On 2005's (almost) divine comeback album Angel of Retribution, Judas Priest fans got a modern day update of the band's genre-bending 1976 classic, Sad Wings of Destiny. The New Wave of British Heavy Metal legends return to the mines for 2008's Nostradamus, though this time it's another band's treasure they're looting, specifically Iron Maiden's 1988 concept album, Seventh Son of a Seventh Son. Heavy metal's obsession with seers, sorcery, and anything else that falls under the nebulous blanket of the "dark arts" is legendary, and Maiden's loosely knit tale of a visionary "chosen one" provided listeners with one of the last great albums of the pre-grunge, epic metal era, due in part to some truly memorable songs that remain fan favorites even to this day. Nostradamus, on the other hand, manages to live up to nearly every Spinal Tap cliché (non-deliberate, laugh-inducing cover art; melodramatic spoken word interludes; rhyming "fire" with desire). At nearly two hours long, one expects a certain amount of filler, but the dated keyboard strings, soft piano, and bluesy, minor-key guitar licks that populate every nook and cranny in between (and often throughout) each track sound like discarded incidental music from The X-Files or an RPG video game "cut scene." The songs themselves are hit or miss, with the emphasis falling on the latter, due mostly to an over-reliance on three-chord, midtempo filler, but as is the case with nearly every Priest offering, when they're on they're dead on. Disc one closer "Persecution," after a lengthy organ/guitar intro, unleashes Nostradamus' finest six minutes, boasting one of the best choruses the band has produced since 1988's "Hard as Iron" (few things sound as natural and satisfying as Rob Halford's metallic voice running through a phaser, and his signature scream, when it arises, still has no equal). The predictable but effectively apocalyptic "War" (taking a cue from Holst's Mars, Bringer of War) spawns one of the few great orchestral breakdowns on the record, while both "Death" and the nearly seven-minute title track feature stunning guitar work from Glenn Tipton and K.K. Downing. None of this, however, can save Nostradamus from the fact that even if it were reduced to a single album (it should have been), its flaws would far outweigh its triumphs. Excess and metal go together like blood and guts, but even gore loses its ability to draw a reaction after the umpteenth beheading. © James Christopher Monger /TiVo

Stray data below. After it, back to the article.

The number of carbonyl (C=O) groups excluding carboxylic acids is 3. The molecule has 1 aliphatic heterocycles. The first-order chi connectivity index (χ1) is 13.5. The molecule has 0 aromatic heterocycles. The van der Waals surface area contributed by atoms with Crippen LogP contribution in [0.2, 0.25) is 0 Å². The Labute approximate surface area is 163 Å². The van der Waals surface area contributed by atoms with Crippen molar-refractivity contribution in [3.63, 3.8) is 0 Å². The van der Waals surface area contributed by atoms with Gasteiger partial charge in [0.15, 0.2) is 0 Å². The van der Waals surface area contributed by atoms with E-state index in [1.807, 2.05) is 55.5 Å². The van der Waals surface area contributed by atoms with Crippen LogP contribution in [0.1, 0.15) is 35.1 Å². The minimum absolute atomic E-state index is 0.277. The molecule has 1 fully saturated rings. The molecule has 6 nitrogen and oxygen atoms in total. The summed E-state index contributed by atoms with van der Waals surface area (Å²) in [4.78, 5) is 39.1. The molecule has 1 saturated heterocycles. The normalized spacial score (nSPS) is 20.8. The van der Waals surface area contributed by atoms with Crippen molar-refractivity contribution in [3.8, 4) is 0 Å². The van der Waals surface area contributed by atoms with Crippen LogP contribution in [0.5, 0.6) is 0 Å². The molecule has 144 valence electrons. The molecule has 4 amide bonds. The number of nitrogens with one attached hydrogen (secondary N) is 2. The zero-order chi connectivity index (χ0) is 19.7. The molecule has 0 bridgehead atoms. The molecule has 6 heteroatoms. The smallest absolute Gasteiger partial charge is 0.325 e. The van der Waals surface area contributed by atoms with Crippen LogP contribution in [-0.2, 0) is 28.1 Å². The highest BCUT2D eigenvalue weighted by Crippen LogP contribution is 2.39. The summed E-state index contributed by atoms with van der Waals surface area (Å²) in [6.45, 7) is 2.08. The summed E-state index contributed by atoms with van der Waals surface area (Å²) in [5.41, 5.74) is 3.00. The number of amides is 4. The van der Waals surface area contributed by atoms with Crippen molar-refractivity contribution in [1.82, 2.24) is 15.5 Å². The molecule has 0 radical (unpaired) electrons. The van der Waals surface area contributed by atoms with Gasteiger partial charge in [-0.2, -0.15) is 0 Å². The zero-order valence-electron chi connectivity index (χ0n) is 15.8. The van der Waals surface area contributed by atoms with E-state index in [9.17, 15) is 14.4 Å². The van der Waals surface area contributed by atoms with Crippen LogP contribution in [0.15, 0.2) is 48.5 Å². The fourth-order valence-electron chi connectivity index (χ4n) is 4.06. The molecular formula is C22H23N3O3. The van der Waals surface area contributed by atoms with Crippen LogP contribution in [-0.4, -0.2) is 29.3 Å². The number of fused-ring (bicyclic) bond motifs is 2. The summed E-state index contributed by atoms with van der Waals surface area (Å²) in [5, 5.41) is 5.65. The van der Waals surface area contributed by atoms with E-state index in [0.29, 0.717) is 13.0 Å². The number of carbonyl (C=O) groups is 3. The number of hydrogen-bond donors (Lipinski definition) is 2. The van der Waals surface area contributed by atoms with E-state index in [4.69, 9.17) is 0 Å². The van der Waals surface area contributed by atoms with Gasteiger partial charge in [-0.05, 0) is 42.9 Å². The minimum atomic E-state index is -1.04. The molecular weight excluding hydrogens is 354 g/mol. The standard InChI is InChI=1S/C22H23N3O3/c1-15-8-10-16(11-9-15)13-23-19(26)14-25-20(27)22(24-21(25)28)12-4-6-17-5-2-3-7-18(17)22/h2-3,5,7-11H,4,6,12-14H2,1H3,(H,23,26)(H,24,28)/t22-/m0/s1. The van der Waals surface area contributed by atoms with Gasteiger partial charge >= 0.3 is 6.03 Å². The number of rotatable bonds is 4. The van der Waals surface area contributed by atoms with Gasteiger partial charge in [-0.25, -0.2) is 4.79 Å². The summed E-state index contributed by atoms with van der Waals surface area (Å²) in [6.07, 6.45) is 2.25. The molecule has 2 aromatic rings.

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Rock - Publicado el 7 de enero de 2013 | Repertoire Records